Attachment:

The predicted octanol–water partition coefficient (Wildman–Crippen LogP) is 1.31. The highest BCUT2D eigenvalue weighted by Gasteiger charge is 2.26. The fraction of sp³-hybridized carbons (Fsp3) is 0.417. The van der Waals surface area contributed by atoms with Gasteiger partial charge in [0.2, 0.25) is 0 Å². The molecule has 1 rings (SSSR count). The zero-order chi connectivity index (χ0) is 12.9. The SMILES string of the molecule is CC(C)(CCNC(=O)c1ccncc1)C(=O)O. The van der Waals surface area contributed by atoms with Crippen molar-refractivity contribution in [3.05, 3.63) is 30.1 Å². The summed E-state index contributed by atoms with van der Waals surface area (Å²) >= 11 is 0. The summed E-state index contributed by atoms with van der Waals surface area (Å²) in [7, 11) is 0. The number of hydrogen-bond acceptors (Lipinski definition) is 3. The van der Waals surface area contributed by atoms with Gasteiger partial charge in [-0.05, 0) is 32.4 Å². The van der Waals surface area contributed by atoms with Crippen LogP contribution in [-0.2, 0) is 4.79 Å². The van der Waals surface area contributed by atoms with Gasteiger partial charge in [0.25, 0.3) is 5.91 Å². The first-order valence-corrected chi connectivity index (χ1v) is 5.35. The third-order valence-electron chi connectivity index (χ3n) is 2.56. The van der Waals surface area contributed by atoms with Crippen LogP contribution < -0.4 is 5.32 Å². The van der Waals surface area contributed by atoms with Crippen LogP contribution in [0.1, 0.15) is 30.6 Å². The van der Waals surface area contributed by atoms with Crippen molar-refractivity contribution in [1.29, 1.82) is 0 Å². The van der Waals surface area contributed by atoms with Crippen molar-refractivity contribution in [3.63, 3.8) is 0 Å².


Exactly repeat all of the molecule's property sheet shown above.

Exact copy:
The predicted octanol–water partition coefficient (Wildman–Crippen LogP) is 1.31. The highest BCUT2D eigenvalue weighted by Gasteiger charge is 2.26. The fraction of sp³-hybridized carbons (Fsp3) is 0.417. The van der Waals surface area contributed by atoms with Gasteiger partial charge in [0.2, 0.25) is 0 Å². The molecule has 1 rings (SSSR count). The zero-order chi connectivity index (χ0) is 12.9. The SMILES string of the molecule is CC(C)(CCNC(=O)c1ccncc1)C(=O)O. The van der Waals surface area contributed by atoms with Crippen molar-refractivity contribution in [3.05, 3.63) is 30.1 Å². The summed E-state index contributed by atoms with van der Waals surface area (Å²) >= 11 is 0. The summed E-state index contributed by atoms with van der Waals surface area (Å²) in [7, 11) is 0. The number of hydrogen-bond acceptors (Lipinski definition) is 3. The van der Waals surface area contributed by atoms with Gasteiger partial charge in [-0.05, 0) is 32.4 Å². The van der Waals surface area contributed by atoms with Crippen LogP contribution in [-0.2, 0) is 4.79 Å². The van der Waals surface area contributed by atoms with Gasteiger partial charge in [0.25, 0.3) is 5.91 Å². The first-order valence-corrected chi connectivity index (χ1v) is 5.35. The third-order valence-electron chi connectivity index (χ3n) is 2.56. The van der Waals surface area contributed by atoms with Crippen LogP contribution < -0.4 is 5.32 Å². The van der Waals surface area contributed by atoms with Crippen LogP contribution in [0.1, 0.15) is 30.6 Å². The van der Waals surface area contributed by atoms with Crippen molar-refractivity contribution in [1.29, 1.82) is 0 Å². The van der Waals surface area contributed by atoms with Crippen molar-refractivity contribution in [3.63, 3.8) is 0 Å².